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Ian Smith

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Ian Smith last won the day on April 22 2014

Ian Smith had the most liked content!

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    Model Railways, Motorsport, Radio Controlled Car Racing, Water Colour Painting

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  1. After a hiatus in modelling activity since November due to a complete loss of mojo, about a week ago I decided to try to rekindle a bit of interest with a bit of wagon building. The object of this entry being an Association Loriot kit. The kit is from the Chris Higgs Masterclass stable and as such is well thought out and goes together well, and provides parts to construct about 6 diagrams of Loriots/Lowmacs from the earliest in 1890 to a BR version built between 1949-57. For my modelling period of circa 1906 though, only two diagrams (G1 and G2) are suitable candidates. What became G1 when
  2. Kris, one of the things to be aware of when estimating the size of the Saltash goods shed is that it was originally built for the broad gauge, so the rail entrances would be somewhat wider and possibly taller than contemporary ones built for standard gauge. I may be wrong but your shed rail entrances don’t look wide enough for broad gauge. Ian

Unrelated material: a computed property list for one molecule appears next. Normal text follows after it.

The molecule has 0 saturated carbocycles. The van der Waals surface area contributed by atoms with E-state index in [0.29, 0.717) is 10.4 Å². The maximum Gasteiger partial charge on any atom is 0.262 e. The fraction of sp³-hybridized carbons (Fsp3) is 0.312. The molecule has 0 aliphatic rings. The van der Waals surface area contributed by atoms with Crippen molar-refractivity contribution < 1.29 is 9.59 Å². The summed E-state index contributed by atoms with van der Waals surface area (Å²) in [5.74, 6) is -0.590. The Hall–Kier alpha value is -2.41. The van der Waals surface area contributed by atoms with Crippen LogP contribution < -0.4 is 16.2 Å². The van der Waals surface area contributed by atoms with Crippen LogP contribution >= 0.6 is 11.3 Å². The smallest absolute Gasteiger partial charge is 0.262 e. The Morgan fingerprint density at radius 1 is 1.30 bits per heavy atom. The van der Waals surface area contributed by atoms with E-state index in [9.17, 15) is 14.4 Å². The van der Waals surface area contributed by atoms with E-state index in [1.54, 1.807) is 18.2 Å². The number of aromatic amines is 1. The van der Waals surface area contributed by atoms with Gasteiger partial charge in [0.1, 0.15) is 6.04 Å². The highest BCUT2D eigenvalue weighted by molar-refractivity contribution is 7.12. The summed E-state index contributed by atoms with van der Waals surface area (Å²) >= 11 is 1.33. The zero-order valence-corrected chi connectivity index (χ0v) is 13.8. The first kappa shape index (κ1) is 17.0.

3. Tom, given the colour should that be an open choc wagon?? I couldn't help but notice though that there appear to be rivets/bolts on the near corrugated end, but the other end (showing the inside) there is nothing into which said bolts/rivets would fit. Is that an oversight on your part? Are the two ends different? Clearly, since this type of wagon appeared long after 1906 (and almost certainly on a different railway system) I have absolutely no knowledge of the prototype so please feel free to ignore my observation! Ian
  4. Just catching up on this entry. It is interesting to see that the Buffalo in the first photo is fitted with a spark arresting chimney - not surprising I guess with all that hay and straw around! Ian
  5. Richard, is the stiffness caused by one of the tie bars rubbing on the underside of a stock rail? If it is then doing so will pull the switch rail down onto one or more of the slide chairs causing additional friction. Ian